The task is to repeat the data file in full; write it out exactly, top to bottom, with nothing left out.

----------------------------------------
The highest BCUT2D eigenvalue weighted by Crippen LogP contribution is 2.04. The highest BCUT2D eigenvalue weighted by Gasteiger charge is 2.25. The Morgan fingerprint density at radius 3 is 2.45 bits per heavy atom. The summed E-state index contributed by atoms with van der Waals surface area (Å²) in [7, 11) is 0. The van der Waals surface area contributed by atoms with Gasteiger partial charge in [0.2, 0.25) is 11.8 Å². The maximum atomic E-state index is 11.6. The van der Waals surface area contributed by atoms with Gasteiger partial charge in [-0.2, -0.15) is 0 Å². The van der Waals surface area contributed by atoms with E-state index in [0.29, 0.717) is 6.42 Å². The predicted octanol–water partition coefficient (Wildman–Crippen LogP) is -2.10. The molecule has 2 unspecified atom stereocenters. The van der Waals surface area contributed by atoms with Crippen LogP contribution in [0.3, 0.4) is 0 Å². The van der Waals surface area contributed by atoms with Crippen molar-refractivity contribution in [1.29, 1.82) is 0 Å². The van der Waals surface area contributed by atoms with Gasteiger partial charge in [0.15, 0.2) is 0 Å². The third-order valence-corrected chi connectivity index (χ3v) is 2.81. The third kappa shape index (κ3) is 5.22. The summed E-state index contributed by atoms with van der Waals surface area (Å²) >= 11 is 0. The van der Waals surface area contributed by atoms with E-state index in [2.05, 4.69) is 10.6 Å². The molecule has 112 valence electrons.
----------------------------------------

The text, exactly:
The highest BCUT2D eigenvalue weighted by Crippen LogP contribution is 2.04. The highest BCUT2D eigenvalue weighted by Gasteiger charge is 2.25. The Morgan fingerprint density at radius 3 is 2.45 bits per heavy atom. The summed E-state index contributed by atoms with van der Waals surface area (Å²) in [7, 11) is 0. The van der Waals surface area contributed by atoms with Gasteiger partial charge in [0.2, 0.25) is 11.8 Å². The maximum atomic E-state index is 11.6. The van der Waals surface area contributed by atoms with Gasteiger partial charge in [-0.2, -0.15) is 0 Å². The van der Waals surface area contributed by atoms with E-state index in [0.29, 0.717) is 6.42 Å². The predicted octanol–water partition coefficient (Wildman–Crippen LogP) is -2.10. The molecule has 2 unspecified atom stereocenters. The van der Waals surface area contributed by atoms with Crippen LogP contribution in [0.3, 0.4) is 0 Å². The van der Waals surface area contributed by atoms with Crippen molar-refractivity contribution in [1.29, 1.82) is 0 Å². The van der Waals surface area contributed by atoms with Gasteiger partial charge in [0.15, 0.2) is 0 Å². The third-order valence-corrected chi connectivity index (χ3v) is 2.81. The third kappa shape index (κ3) is 5.22. The summed E-state index contributed by atoms with van der Waals surface area (Å²) >= 11 is 0. The van der Waals surface area contributed by atoms with E-state index in [2.05, 4.69) is 10.6 Å². The molecule has 112 valence electrons.